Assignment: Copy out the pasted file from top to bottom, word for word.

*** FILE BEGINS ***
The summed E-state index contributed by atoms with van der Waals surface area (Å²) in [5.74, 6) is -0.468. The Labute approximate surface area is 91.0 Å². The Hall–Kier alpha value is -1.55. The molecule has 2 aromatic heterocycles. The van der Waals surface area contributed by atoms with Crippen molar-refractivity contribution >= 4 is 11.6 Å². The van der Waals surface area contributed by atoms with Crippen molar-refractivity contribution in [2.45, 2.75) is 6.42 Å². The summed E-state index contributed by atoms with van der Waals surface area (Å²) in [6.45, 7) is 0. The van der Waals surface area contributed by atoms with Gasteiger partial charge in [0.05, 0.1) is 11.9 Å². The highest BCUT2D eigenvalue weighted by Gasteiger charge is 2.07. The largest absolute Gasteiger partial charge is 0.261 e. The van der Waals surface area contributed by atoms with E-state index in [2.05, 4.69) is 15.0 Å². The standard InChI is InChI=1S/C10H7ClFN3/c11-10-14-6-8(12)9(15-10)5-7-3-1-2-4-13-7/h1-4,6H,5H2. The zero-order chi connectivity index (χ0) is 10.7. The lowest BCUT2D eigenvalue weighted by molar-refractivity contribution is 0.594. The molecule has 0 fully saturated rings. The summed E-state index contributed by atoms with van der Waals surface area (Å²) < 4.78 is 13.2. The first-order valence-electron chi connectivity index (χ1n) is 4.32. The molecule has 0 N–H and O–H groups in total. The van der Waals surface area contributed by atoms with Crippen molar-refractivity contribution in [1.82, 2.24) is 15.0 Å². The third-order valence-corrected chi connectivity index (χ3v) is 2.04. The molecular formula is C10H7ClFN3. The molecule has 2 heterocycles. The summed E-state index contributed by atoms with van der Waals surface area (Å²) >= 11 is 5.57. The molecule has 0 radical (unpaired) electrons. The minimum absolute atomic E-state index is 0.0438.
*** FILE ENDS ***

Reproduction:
The summed E-state index contributed by atoms with van der Waals surface area (Å²) in [5.74, 6) is -0.468. The Labute approximate surface area is 91.0 Å². The Hall–Kier alpha value is -1.55. The molecule has 2 aromatic heterocycles. The van der Waals surface area contributed by atoms with Crippen molar-refractivity contribution >= 4 is 11.6 Å². The van der Waals surface area contributed by atoms with Crippen molar-refractivity contribution in [2.45, 2.75) is 6.42 Å². The summed E-state index contributed by atoms with van der Waals surface area (Å²) in [6.45, 7) is 0. The van der Waals surface area contributed by atoms with Gasteiger partial charge in [0.05, 0.1) is 11.9 Å². The highest BCUT2D eigenvalue weighted by Gasteiger charge is 2.07. The largest absolute Gasteiger partial charge is 0.261 e. The van der Waals surface area contributed by atoms with E-state index in [2.05, 4.69) is 15.0 Å². The standard InChI is InChI=1S/C10H7ClFN3/c11-10-14-6-8(12)9(15-10)5-7-3-1-2-4-13-7/h1-4,6H,5H2. The zero-order chi connectivity index (χ0) is 10.7. The lowest BCUT2D eigenvalue weighted by molar-refractivity contribution is 0.594. The molecule has 0 fully saturated rings. The summed E-state index contributed by atoms with van der Waals surface area (Å²) < 4.78 is 13.2. The first-order valence-electron chi connectivity index (χ1n) is 4.32. The molecule has 0 N–H and O–H groups in total. The van der Waals surface area contributed by atoms with Crippen molar-refractivity contribution in [1.82, 2.24) is 15.0 Å². The third-order valence-corrected chi connectivity index (χ3v) is 2.04. The molecular formula is C10H7ClFN3. The molecule has 2 heterocycles. The summed E-state index contributed by atoms with van der Waals surface area (Å²) >= 11 is 5.57. The molecule has 0 radical (unpaired) electrons. The minimum absolute atomic E-state index is 0.0438.